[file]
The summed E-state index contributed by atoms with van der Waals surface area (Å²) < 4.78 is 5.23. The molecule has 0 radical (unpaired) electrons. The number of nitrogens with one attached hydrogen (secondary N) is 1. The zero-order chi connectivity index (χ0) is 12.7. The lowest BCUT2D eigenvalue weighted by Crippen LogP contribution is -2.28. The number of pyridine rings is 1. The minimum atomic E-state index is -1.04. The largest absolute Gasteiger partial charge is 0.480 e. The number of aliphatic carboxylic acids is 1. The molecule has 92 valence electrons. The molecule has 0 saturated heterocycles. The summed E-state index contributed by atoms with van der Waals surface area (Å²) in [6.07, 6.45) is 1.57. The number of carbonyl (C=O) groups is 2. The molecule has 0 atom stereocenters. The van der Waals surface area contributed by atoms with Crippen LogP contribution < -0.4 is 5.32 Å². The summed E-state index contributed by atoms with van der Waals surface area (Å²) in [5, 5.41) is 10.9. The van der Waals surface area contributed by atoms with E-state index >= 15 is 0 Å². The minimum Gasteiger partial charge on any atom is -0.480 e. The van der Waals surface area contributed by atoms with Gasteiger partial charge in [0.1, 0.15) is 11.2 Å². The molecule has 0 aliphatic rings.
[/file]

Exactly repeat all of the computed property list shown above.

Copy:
The summed E-state index contributed by atoms with van der Waals surface area (Å²) < 4.78 is 5.23. The molecule has 0 radical (unpaired) electrons. The number of nitrogens with one attached hydrogen (secondary N) is 1. The zero-order chi connectivity index (χ0) is 12.7. The lowest BCUT2D eigenvalue weighted by Crippen LogP contribution is -2.28. The number of pyridine rings is 1. The minimum atomic E-state index is -1.04. The largest absolute Gasteiger partial charge is 0.480 e. The number of aliphatic carboxylic acids is 1. The molecule has 92 valence electrons. The molecule has 0 saturated heterocycles. The summed E-state index contributed by atoms with van der Waals surface area (Å²) in [6.07, 6.45) is 1.57. The number of carbonyl (C=O) groups is 2. The molecule has 0 atom stereocenters. The van der Waals surface area contributed by atoms with Crippen LogP contribution < -0.4 is 5.32 Å². The summed E-state index contributed by atoms with van der Waals surface area (Å²) in [5, 5.41) is 10.9. The van der Waals surface area contributed by atoms with E-state index >= 15 is 0 Å². The minimum Gasteiger partial charge on any atom is -0.480 e. The van der Waals surface area contributed by atoms with Gasteiger partial charge in [0.1, 0.15) is 11.2 Å². The molecule has 0 aliphatic rings.